Des Moines, Iowa More than 50 religious conservatives in Iowa will lead an effort to persuade Republicans to support presidential candidate Sam Brownback.
In a statement, Brownback said the conservatives "share my goal to rebuild the family and renew the culture" and could play an important role in his bid for the GOP nomination.
Chuck Hurley, a former state legislator and a leader among the state's religious conservatives, will head Brownback's "Faith and Family" committee. Hurley heads the conservative Iowa Family Policy Center, but he stressed that role is separate from his efforts for Brownback, with whom he has ties that date back to college days in Kansas.
"I don't want to overstate it, but some of these are pretty well known in their circles of faith leaders," Hurley said. "It really does give Sam a boost."
The list of religious conservatives backing Brownback comes from throughout the state, and Hurley said they can play an important role in encouraging members of their congregations and fellow religious conservatives to show up for next winter's precinct caucuses.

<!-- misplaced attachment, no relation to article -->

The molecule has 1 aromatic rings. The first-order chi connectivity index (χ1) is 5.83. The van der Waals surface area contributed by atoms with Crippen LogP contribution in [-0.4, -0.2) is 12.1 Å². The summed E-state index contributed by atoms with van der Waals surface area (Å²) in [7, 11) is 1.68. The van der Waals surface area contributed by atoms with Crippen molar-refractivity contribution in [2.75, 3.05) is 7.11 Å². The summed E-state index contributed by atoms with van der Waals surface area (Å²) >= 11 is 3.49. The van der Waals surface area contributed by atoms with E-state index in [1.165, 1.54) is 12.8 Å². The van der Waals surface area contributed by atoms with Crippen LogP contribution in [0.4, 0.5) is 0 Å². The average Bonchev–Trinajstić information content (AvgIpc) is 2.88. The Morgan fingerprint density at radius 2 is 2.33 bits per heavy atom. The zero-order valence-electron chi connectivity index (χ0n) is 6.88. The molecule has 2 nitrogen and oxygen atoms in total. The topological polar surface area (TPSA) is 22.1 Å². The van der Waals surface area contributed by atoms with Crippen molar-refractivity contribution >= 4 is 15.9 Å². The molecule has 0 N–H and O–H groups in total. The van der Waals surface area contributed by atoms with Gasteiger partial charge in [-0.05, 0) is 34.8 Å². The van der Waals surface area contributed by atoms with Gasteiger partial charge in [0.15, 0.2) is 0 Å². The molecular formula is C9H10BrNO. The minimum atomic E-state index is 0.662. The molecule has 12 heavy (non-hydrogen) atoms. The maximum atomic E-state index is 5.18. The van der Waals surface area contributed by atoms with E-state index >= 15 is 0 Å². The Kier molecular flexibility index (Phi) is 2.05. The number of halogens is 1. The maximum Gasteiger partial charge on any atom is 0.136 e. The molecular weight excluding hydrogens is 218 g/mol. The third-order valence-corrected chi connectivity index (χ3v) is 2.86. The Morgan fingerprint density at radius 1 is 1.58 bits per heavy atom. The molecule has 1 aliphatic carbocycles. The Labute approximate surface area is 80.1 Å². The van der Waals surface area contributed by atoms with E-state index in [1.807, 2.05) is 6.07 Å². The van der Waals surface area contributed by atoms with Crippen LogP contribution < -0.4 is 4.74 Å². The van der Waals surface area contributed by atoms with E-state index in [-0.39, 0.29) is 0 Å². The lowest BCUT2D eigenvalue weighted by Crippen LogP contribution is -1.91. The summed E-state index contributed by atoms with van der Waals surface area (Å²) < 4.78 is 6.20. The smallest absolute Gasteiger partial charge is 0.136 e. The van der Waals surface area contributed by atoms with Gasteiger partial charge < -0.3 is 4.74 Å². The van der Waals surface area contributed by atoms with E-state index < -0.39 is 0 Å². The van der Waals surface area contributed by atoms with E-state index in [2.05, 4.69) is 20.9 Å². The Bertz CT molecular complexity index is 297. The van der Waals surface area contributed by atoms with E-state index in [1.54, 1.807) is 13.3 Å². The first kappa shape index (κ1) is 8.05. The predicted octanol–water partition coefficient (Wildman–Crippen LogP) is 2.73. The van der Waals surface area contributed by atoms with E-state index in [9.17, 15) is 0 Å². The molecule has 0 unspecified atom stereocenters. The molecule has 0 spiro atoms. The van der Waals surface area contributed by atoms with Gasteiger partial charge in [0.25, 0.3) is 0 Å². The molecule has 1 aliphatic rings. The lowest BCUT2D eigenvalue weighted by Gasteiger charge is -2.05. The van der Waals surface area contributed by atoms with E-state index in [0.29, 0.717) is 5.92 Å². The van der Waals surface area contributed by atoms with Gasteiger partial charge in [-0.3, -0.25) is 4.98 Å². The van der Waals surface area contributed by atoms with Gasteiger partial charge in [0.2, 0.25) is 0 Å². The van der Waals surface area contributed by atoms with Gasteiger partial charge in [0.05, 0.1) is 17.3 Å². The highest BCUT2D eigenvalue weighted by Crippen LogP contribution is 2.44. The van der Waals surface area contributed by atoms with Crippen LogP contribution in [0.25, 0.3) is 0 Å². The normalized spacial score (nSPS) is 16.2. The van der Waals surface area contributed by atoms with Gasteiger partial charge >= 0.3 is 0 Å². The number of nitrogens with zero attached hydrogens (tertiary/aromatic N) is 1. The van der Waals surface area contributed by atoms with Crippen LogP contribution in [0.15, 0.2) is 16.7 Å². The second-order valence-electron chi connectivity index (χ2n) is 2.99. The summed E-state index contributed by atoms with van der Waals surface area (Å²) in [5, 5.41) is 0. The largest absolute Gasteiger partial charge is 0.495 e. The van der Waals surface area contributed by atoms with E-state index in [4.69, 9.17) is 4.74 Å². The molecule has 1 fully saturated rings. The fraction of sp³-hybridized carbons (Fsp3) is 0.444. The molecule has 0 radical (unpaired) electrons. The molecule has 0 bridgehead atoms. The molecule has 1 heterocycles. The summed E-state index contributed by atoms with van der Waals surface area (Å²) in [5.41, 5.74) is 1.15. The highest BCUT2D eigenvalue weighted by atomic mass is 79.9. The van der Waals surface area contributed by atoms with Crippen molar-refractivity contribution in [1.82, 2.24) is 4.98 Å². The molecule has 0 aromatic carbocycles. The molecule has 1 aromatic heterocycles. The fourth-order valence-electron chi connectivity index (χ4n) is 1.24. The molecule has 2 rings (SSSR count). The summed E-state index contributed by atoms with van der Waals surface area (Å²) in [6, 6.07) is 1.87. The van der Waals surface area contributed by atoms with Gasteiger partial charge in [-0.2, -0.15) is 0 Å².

Those conservatives have a history of playing an important role in Iowa Republican politics, such as in the 1988 caucuses when they helped TV evangelist Pat Robertson to a second-place showing. A forum sponsored by the Iowa Christian Alliance and Iowans for Tax Relief drew nearly 800 people to Des Moines last weekend to hear from six Republican candidates, including Brownback.
Brownback, a staunch abortion foe, underscores his conservative religious ties as he stumps in the state courting conservatives, but others such as former Arkansas Gov. and lay minister Mike Huckabee are making a similar case.
That's led some to worry that they could slice up the conservative vote and diminish its importance.
"Primarily Brownback and Huckabee would appeal to the same group of people," Hurley said.
Former Massachusetts Gov. Mitt Romney has been working hard to sound a conservative theme, but Hurley said there are suspicions among religious conservatives about Romney's positions on issues such as gay rights and abortion while he was governor.
In addition, Romney has faced questions on the campaign trail from religious conservatives about his Mormon faith, and Hurley said that is an issue.
"It's not like a bigoted feeling, it's just a big question mark," Hurley said. "What do you do with that as a Christian?"
Romney has said he has no plans currently to deliver a speech on the issue but may at some point.